The present study aims to weigh the optimism surrounding so-called ‘humanitarian technology’ against actual benefits to users. It specifically examines the impact of communication technologies in the following critical areas:

  • information dissemination
  • collective problem-solving
  • redistribution of resources
  • accountability and transparency of humanitarian efforts
  • voice and empowerment of affected populations.

This 18-month ethnographic study takes place in two disaster-affected locations in the Visayas region of the Philippines. This is a mixed-method project combining qualitative interviews, participant observation and online ethnography both with affected populations and representatives from humanitarian organisations, government agencies and digital practitioners.


 

 

 


Grant
Agency: GTR | Branch: AHRC | Program: | Phase: Research Grant | Award Amount: 4.55K | Year: 2014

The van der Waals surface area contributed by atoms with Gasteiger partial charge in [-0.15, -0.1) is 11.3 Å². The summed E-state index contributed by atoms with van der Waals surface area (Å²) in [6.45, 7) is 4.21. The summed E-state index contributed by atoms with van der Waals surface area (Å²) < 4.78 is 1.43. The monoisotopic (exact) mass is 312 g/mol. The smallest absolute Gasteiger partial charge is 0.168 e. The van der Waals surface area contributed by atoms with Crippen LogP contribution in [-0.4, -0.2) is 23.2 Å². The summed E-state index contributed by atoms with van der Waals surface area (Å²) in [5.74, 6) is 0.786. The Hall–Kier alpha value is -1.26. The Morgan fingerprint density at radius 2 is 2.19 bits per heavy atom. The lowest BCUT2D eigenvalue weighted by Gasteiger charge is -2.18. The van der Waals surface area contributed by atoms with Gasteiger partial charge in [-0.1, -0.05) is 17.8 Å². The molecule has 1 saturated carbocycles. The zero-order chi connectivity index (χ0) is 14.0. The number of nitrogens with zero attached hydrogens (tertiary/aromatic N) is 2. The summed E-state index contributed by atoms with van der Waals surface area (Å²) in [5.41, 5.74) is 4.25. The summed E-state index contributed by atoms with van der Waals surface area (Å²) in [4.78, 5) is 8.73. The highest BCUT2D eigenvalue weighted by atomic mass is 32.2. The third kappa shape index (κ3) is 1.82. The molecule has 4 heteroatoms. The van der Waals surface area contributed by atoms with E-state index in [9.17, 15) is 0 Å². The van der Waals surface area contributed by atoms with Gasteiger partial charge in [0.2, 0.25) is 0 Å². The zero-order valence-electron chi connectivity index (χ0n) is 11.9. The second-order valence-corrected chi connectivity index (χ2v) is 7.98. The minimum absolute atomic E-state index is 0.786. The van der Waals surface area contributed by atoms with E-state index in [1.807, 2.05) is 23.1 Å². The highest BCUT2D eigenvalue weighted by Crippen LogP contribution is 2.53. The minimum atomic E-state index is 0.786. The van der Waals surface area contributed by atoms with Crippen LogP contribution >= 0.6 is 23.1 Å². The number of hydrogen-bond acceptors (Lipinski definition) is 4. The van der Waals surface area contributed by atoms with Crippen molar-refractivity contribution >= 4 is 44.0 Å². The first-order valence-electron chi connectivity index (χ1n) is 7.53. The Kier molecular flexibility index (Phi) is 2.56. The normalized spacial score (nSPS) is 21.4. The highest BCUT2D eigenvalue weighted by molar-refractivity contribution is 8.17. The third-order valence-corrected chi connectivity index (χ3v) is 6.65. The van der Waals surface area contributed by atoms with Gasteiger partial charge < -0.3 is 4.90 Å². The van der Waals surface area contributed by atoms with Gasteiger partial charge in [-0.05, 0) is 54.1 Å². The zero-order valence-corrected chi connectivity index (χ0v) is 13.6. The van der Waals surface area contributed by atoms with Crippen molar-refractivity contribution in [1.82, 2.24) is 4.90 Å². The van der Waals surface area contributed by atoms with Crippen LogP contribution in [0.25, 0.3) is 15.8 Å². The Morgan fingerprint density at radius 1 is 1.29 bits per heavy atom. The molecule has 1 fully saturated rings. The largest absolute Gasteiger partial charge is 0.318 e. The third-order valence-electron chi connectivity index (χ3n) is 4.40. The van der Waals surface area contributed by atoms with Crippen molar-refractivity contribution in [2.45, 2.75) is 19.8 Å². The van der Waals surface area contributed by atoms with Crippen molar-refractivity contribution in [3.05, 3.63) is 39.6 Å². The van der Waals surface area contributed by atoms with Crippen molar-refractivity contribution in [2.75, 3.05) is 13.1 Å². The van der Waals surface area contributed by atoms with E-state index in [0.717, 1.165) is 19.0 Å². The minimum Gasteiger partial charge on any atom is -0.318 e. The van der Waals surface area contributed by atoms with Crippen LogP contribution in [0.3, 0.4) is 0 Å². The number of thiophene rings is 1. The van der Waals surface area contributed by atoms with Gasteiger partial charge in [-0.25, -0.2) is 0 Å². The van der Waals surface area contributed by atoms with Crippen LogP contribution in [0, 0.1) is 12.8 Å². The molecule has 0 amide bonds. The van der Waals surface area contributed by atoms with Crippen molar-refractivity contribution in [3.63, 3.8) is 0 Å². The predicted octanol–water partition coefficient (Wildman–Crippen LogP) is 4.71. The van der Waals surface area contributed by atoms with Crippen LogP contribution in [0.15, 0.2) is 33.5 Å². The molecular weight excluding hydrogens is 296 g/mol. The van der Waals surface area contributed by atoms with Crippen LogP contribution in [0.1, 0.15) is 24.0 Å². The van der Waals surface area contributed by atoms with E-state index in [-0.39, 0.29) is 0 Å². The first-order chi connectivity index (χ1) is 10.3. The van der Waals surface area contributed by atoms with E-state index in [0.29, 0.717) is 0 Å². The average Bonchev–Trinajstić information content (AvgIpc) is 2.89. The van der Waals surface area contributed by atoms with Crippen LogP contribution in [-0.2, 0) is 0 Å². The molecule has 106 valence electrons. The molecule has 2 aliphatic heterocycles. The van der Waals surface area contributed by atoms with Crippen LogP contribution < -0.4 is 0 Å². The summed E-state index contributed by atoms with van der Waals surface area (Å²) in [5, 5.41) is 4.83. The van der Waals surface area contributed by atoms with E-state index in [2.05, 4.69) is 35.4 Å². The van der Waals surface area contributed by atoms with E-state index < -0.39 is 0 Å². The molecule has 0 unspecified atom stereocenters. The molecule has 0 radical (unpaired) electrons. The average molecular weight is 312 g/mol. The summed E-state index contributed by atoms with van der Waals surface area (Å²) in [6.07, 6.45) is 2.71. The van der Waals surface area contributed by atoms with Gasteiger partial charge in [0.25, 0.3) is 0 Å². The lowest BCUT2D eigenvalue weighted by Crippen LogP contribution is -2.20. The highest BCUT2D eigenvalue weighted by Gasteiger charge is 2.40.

Expression of Interest Cultural Value Expert Workshop: Community arts and Participatory Arts Title: Curating Community? The Relational and Agonistic Value of Participatory Arts in Superdiverse Localities About the workshop organiser. Dr. Alison Rooke is sociologist whose teaching and research is concerned the dynamics of participation in the city brought about through arts-based urban interventions, urban planning, research and evaluation as well as informal spaces of citizenship and community. She is also CoDirector of the Centre for Urban and Community Research (CUCR) an established interdisciplinary research centre within Goldsmiths Department of Sociology with a distinguished history of collaboration with local communities, activists and cross-sectoral stakeholders. Her work lies at the overlap of visual sociology and experimental methods exploring the philosophical underpinnings of sociological representation, and the ways that understandings of representation inform the epistemology of social research. Along with colleagues in the Sociology Department she shares a concern with concerned with The Social Life of Method (Savage et al 2013) and Live Sociology (Back and Puwar 2012). Alison has been influenced by ideas that challenge the notion that research impacts on society as if from the outside. If research works or is successful, it is by virtue of a variety of social actors contributing to it on an on-going basis, well before the research can be framed as a product or as an outcome. Indeed, much of Alisons evaluative research is co-constructed carried out in tandem with others outside of the academy. Alison continues to be engaged in a wide range of activities that embed this approach in a number of highly practical endeavours. Her work spans: the public sector; the policy community; the business community; international organisations; the community and third sector; the media; and publics of various sorts. Alisons work has been concerned with developing critical and collaborative approaches to research and evaluation. She has an outstanding track record in developing a critical and participative approach to the evaluation of a variety of urban interventions spanning citizenship, community development, urban planning and participatory and socially engaged arts at a local, national and international level.